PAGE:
There is no way of knowing how many pipes are out there. According to Christy Klinger of the Nevada Department of Wildlife, the number is probably in the hundreds of thousands. The BLM issued more than a million mining claims across the state since 1976, and nearly 200,000 remain active today. “There may be problems in California, Utah, Idaho, and elsewhere in the West, but Nevada could be the worst,” adds Klinger.
There are almost 3.4 million mining claims on BLM lands in eleven western states and Alaska.
Three months ago, a free bird-oriented app was released, geared to Iberian avitourism. The app, Iberian Birds, enables users of Apples iPhones and iPads to find nearby birding areas in Spain and Portugal based on their geo-locations (GPS), along with learning what birds can be expected at each site.
This effort has been funded by the Iberaves project and is the outcome of a joint effort between BirdLife International, SEO/BirdLife (i.e., BirdLife in Spain), and SPEA (BirdLife in Portugal).
Iberaves is a European Union-funded project that provides training for hotels, travel companies, transport professionals, and tour guides to help them meet the needs of bird-watching tourists at Natura 2000 sites, Europe’s system of protected areas. Many of Spain’s and Portugal’s 479 IBA sites are also Natura 2000 sites.
Surely, this could be an ideal model for IBAs and sustainable tourism elsewhere.
Executive Director of SEO/BirdLife, Asuncion Ruiz, commented, “The Iberaves project is based on the belief that birdwatching tourism is an ideal way of bringing sustainable development to Natura 2000 areas, maximizing the benefits to local people and biodiversity, while minimizing the negative impacts that tourism sometimes provides.”
For more information on this effort and for download links, visit:
For additional information about IBA programs worldwide, including those across the U.S., check the National Audubon Society’s Important Bird Area program web site at:
The most important recommendation on using your binoculars in the field is to wear your binoculars around your neck! Carrying them around without using a neck-strap is just asking for trouble. Besides, when they are hung around your neck you always know where they are!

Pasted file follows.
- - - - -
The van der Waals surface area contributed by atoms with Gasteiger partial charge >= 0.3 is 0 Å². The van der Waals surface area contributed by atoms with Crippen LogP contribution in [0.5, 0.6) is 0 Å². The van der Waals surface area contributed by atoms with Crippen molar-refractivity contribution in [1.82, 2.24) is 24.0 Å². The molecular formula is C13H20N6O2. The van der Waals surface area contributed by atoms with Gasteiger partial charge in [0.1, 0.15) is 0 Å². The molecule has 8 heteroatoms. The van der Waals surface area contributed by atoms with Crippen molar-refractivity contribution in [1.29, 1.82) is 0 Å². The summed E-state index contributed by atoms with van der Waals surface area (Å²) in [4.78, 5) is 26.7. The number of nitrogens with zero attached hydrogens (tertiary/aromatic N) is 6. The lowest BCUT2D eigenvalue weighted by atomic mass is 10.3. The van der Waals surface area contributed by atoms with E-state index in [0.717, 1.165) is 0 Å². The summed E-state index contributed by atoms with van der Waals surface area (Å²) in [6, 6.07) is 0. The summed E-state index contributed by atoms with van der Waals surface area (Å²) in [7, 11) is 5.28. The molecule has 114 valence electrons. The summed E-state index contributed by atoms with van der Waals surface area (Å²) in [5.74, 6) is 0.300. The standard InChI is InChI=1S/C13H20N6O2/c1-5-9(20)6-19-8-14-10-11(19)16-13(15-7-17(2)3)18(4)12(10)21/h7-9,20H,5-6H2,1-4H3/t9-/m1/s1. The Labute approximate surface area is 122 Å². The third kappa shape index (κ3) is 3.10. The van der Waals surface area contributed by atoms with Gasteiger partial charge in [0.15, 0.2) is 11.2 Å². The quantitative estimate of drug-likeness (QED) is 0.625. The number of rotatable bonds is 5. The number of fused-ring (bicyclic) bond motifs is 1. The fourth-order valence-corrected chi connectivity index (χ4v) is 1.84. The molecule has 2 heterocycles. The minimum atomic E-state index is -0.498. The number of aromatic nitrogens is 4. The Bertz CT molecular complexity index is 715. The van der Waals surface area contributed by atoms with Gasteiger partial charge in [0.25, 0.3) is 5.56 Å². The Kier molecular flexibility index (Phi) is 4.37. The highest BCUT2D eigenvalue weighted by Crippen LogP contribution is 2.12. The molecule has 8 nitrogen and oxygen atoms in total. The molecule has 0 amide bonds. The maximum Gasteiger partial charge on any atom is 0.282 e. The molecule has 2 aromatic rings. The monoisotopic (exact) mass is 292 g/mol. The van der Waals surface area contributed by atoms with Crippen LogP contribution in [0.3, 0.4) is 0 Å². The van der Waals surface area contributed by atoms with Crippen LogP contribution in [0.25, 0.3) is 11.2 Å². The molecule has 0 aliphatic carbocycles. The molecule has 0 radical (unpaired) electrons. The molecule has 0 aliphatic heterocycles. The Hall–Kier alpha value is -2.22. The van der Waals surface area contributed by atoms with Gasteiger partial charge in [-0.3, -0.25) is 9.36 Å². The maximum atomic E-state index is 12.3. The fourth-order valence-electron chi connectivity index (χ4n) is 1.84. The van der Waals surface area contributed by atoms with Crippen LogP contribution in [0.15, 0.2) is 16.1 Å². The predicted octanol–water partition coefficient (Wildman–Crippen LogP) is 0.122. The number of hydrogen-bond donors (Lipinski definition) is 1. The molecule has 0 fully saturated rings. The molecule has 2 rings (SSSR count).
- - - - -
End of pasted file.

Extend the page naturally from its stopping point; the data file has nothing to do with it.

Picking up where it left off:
It used to be that binoculars would come with thin, shiny, plastic straps. They were terrible. Today most binoculars come with straps that are fairly wide. These are generally better, but not always much better.
Investing in a good strap for your binoculars is highly recommended. Comfort is essential. Some models come with neoprene segments that can spread out the weight of the binoculars that helps relieve neck and back strain. This is especially true for the popular binocular harnesses, those straps with criss-crossed shoulder straps.
Another suggestion is not to wear your binoculars hung too low. They should ride fairly high on your chest, as opposed to bouncing off your stomach. This helps to reduce the danger and discomfort of swinging binoculars and also keeps them close at hand.
Finally, remember that your straps don’t last forever. Revisit them regularly and look into replacing them as they get worn. If you have to tape your binocular strap, it’s time for a replacement!
Since being launched by Arcadia Publishing in 1993, the “Images of America” series has showcased the history of hundreds of individual communities throughout the country. Each title records a city or town’s unique story through more than two hundred historic images in one modestly-sized book. You’ve probably seen these thin, but attractive, paperbacks with a representational sepia-toned photograph on the cover at a local bookstore.
Not only can you find Butte, Montana, and Tampa, Florida, among the titles, you can also find much smaller Oxon Hill, Maryland, and Hanson, Massachusetts, in the mix.
The recent inclusion of J. N. “DING” DARLING NATIONAL WILDLIFE REFUGE (published 2011) in the series constitutes a new twist, however. Not many birding spots are included in the collection but some that are include Big Bend and Rocky Mountain National Parks.
Assembled and written by Charles LeBuff, someone who put nearly 31 years of service as an employee at Ding Darling Refuge, the book is simply fun to explore. Its 128 pages are packed with photos of the growth and development of the refuge, the storms that battered it, the efforts to manage it, and the people who protected it. Perfect it’s not. (One might have wished for more scenes of visitation, for example.) But the total product is admirable. One would hope that more refuges, parks, and forests are profiled in this creative series.
Last year we reported on the proposal to reintroduce non-migratory Whooping Cranes in Louisiana: